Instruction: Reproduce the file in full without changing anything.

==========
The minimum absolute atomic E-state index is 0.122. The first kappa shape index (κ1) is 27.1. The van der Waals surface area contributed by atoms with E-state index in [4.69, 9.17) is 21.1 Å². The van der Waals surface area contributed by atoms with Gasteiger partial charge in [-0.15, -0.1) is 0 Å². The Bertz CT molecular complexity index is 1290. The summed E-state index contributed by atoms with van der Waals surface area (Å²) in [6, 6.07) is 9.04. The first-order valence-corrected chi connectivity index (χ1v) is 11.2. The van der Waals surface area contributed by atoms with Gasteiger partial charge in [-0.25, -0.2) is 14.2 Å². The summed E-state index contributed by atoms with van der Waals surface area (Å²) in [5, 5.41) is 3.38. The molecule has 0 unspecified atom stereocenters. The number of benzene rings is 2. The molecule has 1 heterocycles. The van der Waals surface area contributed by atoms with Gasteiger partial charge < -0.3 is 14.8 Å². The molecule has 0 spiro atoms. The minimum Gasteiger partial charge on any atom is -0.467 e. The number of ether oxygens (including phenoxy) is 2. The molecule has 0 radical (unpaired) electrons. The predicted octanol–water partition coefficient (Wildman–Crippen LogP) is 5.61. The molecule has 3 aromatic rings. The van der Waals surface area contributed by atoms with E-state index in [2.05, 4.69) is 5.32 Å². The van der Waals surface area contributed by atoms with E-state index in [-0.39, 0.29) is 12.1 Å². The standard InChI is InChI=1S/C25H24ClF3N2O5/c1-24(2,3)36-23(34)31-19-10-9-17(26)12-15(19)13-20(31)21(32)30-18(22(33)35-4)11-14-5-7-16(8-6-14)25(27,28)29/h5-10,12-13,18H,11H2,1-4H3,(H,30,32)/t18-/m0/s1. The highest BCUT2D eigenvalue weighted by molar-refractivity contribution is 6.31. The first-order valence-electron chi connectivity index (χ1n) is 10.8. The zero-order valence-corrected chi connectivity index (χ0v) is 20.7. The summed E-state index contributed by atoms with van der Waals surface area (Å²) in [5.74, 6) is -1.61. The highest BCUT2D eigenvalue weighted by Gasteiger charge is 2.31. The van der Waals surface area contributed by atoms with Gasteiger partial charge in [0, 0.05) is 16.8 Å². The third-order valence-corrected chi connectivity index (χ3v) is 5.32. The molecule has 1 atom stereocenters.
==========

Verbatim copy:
The minimum absolute atomic E-state index is 0.122. The first kappa shape index (κ1) is 27.1. The van der Waals surface area contributed by atoms with E-state index in [4.69, 9.17) is 21.1 Å². The van der Waals surface area contributed by atoms with Gasteiger partial charge in [-0.15, -0.1) is 0 Å². The Bertz CT molecular complexity index is 1290. The summed E-state index contributed by atoms with van der Waals surface area (Å²) in [6, 6.07) is 9.04. The first-order valence-corrected chi connectivity index (χ1v) is 11.2. The van der Waals surface area contributed by atoms with Gasteiger partial charge in [-0.25, -0.2) is 14.2 Å². The summed E-state index contributed by atoms with van der Waals surface area (Å²) in [5, 5.41) is 3.38. The molecule has 0 unspecified atom stereocenters. The number of benzene rings is 2. The molecule has 1 heterocycles. The van der Waals surface area contributed by atoms with Gasteiger partial charge < -0.3 is 14.8 Å². The molecule has 0 spiro atoms. The minimum Gasteiger partial charge on any atom is -0.467 e. The number of ether oxygens (including phenoxy) is 2. The molecule has 0 radical (unpaired) electrons. The predicted octanol–water partition coefficient (Wildman–Crippen LogP) is 5.61. The molecule has 3 aromatic rings. The van der Waals surface area contributed by atoms with E-state index in [2.05, 4.69) is 5.32 Å². The van der Waals surface area contributed by atoms with E-state index in [-0.39, 0.29) is 12.1 Å². The standard InChI is InChI=1S/C25H24ClF3N2O5/c1-24(2,3)36-23(34)31-19-10-9-17(26)12-15(19)13-20(31)21(32)30-18(22(33)35-4)11-14-5-7-16(8-6-14)25(27,28)29/h5-10,12-13,18H,11H2,1-4H3,(H,30,32)/t18-/m0/s1. The highest BCUT2D eigenvalue weighted by molar-refractivity contribution is 6.31. The first-order valence-electron chi connectivity index (χ1n) is 10.8. The zero-order valence-corrected chi connectivity index (χ0v) is 20.7. The summed E-state index contributed by atoms with van der Waals surface area (Å²) in [5.74, 6) is -1.61. The highest BCUT2D eigenvalue weighted by Gasteiger charge is 2.31. The van der Waals surface area contributed by atoms with Gasteiger partial charge in [0, 0.05) is 16.8 Å². The third-order valence-corrected chi connectivity index (χ3v) is 5.32. The molecule has 1 atom stereocenters.